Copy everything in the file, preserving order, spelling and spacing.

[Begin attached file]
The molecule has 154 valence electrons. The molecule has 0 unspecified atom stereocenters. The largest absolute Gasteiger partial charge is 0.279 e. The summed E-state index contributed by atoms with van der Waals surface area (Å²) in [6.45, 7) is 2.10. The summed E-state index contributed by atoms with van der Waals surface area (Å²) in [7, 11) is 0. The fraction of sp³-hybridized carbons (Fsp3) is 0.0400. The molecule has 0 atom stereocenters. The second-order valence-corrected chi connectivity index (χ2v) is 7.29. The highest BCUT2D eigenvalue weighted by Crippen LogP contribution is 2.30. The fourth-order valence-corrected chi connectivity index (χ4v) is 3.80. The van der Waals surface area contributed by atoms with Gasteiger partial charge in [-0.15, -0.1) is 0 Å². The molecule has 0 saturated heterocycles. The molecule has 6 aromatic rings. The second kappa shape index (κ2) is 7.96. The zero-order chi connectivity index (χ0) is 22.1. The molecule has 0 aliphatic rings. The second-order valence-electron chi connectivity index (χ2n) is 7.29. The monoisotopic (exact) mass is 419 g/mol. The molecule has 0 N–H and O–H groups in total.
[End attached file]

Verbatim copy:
The molecule has 154 valence electrons. The molecule has 0 unspecified atom stereocenters. The largest absolute Gasteiger partial charge is 0.279 e. The summed E-state index contributed by atoms with van der Waals surface area (Å²) in [6.45, 7) is 2.10. The summed E-state index contributed by atoms with van der Waals surface area (Å²) in [7, 11) is 0. The fraction of sp³-hybridized carbons (Fsp3) is 0.0400. The molecule has 0 atom stereocenters. The second-order valence-corrected chi connectivity index (χ2v) is 7.29. The highest BCUT2D eigenvalue weighted by Crippen LogP contribution is 2.30. The fourth-order valence-corrected chi connectivity index (χ4v) is 3.80. The van der Waals surface area contributed by atoms with Gasteiger partial charge in [-0.15, -0.1) is 0 Å². The molecule has 0 saturated heterocycles. The molecule has 6 aromatic rings. The second kappa shape index (κ2) is 7.96. The zero-order chi connectivity index (χ0) is 22.1. The molecule has 0 aliphatic rings. The second-order valence-electron chi connectivity index (χ2n) is 7.29. The monoisotopic (exact) mass is 419 g/mol. The molecule has 0 N–H and O–H groups in total.